A 30-year-old American man – or perhaps man child – made news last week for something probably no one ever wants to make the news for: his parents won a legal battle to evict him from their house.
Talk about feeling unwanted.
Michael Rotondo had been living with his parents in Syracuse, New York, for the past eight years. He had only lived away for a two-year period when he was in university. He dropped out because he “couldn’t hack the maths”, which to be fair, who can?
But still, why not transfer and get a degree in liberal arts like everyone else? His parents took to leaving him various self-esteem boosting notes like, “There are jobs available even for those with a poor work history like you”, and “Get one – you have to work!”
That sounds cold but clearly his parents, probably worried for the welfare of a son who seems immune to working, were pushed too far. Of the little over US$1,000 (RM4,000) they gave him to move out, he reportedly said, “I was originally hoping to give it back … but I had to spend it and I’m not sorry about it.”
He noted it went towards “expenses”, which when you’re not actually employed is really a super euphemism to call paying for your Xbox One gold subscription or whatever as “expenses”. But that’s just speculation. Who knows?
The odd thing – or perhaps it’s not odd at all – is the entitlement of Mr Rotondo.
His parents were only capable of making him move out of their house by harnessing the power of the highest court in Syracuse, and when the spotlight turned on him, Mr Rotondo seemed to show no embarrassment at all. In fact, he seemed energised about making his case to the world.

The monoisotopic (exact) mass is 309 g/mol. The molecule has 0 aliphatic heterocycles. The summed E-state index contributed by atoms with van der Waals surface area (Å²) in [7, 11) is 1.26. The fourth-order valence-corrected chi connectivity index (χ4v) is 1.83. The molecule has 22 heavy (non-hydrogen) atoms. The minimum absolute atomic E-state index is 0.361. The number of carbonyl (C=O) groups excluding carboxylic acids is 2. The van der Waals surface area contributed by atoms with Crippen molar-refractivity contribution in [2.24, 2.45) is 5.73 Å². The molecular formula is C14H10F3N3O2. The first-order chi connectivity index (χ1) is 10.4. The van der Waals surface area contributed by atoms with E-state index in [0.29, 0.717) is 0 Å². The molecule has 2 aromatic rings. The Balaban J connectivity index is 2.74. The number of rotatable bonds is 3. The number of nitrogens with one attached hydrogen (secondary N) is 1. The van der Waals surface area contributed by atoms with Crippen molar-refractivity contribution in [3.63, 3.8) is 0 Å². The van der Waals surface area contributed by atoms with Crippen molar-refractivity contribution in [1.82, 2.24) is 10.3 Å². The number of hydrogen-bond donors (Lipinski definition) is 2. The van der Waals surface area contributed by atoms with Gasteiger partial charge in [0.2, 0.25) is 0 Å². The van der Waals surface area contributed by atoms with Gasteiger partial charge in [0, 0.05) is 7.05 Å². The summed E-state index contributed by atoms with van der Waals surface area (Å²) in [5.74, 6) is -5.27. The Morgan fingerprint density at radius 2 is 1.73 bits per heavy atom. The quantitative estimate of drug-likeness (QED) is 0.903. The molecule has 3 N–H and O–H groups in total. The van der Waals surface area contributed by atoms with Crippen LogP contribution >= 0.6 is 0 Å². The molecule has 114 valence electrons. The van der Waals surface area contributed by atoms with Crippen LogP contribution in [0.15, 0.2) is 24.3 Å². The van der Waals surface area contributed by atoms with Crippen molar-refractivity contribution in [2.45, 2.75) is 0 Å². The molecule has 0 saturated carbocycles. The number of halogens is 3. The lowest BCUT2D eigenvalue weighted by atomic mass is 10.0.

The judge smiled at him and urged him to speak to his parents and voluntarily leave on his own, but he refused. When the judge told him his requested six months notice to move out was outrageous, Mr Rotondo countered by saying the eviction in general was outrageous.
We should be reminded at this point, that Mr Rotondo didn’t have a job for eight years because it would inconvenience his “poor person” status and would mean he couldn’t get his legal fees waived.
So he waited for eight years. Sponging off his parents. To avoid paying. He would rather be jobless, and give up starting a career, to waive his legal fees. I’m not sure that’s really thinking ahead.
During the trial Mr Rotondo admitted to never contributing to household chores, which is really charming of a housemate, and when the trial was over instead of running for the parking lot hiding his face, he called an impromptu press conference at which he announced he would appeal the ruling, whined that the judge had not properly read his case, and that he was planning on leaving his parents residence in three months anyway.
Suuuuure, dude. That’s the old, I was gonna break up with her but she did it first.
Given the amount of self entitlement on display in court, you can imagine it’s just he tip of the iceberg of what must happen at home, and suddenly it seems completely reasonable to want this sloth of a person out of your home, son or no son.
It takes a certain kind of person to stay so long at their parents place that the highest court in the land has to be called in to kick them out. And that person is probably a sloth.
The unfortunate thing is Mr Rotondo is a millennial. As the older generation gangs up on the generation about to take the reigns of the world, they are calling them out as lazy, smart but entitled to the point of crippling themselves – and that is a perfect description of Mr Rotondo.
What I would say to that is Mr Rotondo is the way he is not because he’s a millennial but because he’s Mr Rotondo and Mr Rotondo wants to live indefinitely in Mr and Mrs Rotondo’s house. “Because expenses.”
Getting away from the comforting teat of home for the first time is tough. It’s hard to carve out a little spot in the world for yourself. But the sooner you get out there, inevitably mess things up, the sooner you can start getting things right and feel the pride of building your own life.
Hopefully Mr Rotondo can get out there and make it happen. And I’m sure when he does, his parents will let him visit. Maybe. As long as he doesn’t bring luggage.